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Nepean Hospital celebrates NAIDOC Week with colourful new Darug signage

09 Nov 2020


Aboriginal wayfinding signage for the new clinical tower at Nepean Hospital was unveiled today in celebration of NAIDOC Week.

The signs, which feature Darug language and artwork with English explanations, were developed as part of the $1 billion Nepean Redevelopment, and will be installed at the entry points of departments such as the Neonatal Intensive Care Unit and Emergency Department.

The signs were unveiled by the Nepean Blue Mountains Aboriginal Health Unit during a staff and community NAIDOC event in front of the Stage 1 redevelopment. The event was attended by Nepean Blue Mountains Chief Executive, Kay Hyman, Nepean Hospital General Manager, Brett Williams and Health Infrastructure Senior Project Director, Adrian Timp.

Mrs. Hyman said the new signs will help make the Nepean Hospital a more welcoming and culturally appropriate place for Aboriginal people.

“We are extremely grateful to everyone who contributed to this important signage project. These colourful and engaging signs will help us to recognise and appreciate the unique language of the Darug nation, which is the land that Nepean Hospital is built on,” said Mrs. Hyman.

Local Darug artist, Leanne Watson, who performed a Welcome to Country at the event today, is excited to be part of the project. Her artwork “Daruga Healing” was chosen by staff and the community to be featured in the design of the new signs.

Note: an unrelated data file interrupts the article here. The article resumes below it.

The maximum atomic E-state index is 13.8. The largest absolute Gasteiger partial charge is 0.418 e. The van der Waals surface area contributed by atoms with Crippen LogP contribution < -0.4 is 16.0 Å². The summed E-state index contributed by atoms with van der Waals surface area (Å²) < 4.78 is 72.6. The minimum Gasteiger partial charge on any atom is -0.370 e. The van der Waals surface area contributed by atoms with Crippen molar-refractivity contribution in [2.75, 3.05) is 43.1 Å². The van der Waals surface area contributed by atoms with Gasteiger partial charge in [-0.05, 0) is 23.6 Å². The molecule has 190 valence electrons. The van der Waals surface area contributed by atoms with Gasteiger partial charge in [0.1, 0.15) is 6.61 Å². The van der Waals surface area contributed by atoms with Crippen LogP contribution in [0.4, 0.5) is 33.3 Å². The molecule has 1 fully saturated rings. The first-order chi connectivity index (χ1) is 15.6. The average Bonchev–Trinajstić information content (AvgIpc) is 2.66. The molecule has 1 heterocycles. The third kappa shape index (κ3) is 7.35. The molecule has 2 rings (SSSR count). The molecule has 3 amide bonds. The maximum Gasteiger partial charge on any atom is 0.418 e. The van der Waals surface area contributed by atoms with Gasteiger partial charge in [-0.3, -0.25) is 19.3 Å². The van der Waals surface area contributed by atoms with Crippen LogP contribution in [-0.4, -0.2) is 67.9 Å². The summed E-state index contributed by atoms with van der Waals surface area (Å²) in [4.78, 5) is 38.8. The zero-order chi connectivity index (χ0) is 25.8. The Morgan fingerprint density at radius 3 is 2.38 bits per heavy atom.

“My painting is about healing on country and I hope when people see the signs they feel safe and calm, knowing the hospital will do its best to look after them and their family,” said Ms. Watson.

Erin Wilkins, from Darug Custodian Aboriginal Corporation and Yanmala Cultural Education, was instrumental in bringing the Darug community together to translate the hospital services into Darug language. Erin believes the signage project is an important way of reclaiming and celebrating the Darug Language. 

 “The new signs at Nepean Hospital will help to ensure the Darug language continues to be passed down from generation to generation and enable us to strengthen our unbroken culture.

“We all worked very hard together and I am looking forward to seeing the Darug signs up in the hospital soon,” said Ms. Wilkins.

Planning is already underway to incorporate the Darug signage into Stage 2 of the redevelopment and other key areas of the hospital.

The Stage 1 tower is scheduled to open in 2022 and will be followed by Stage 2 construction.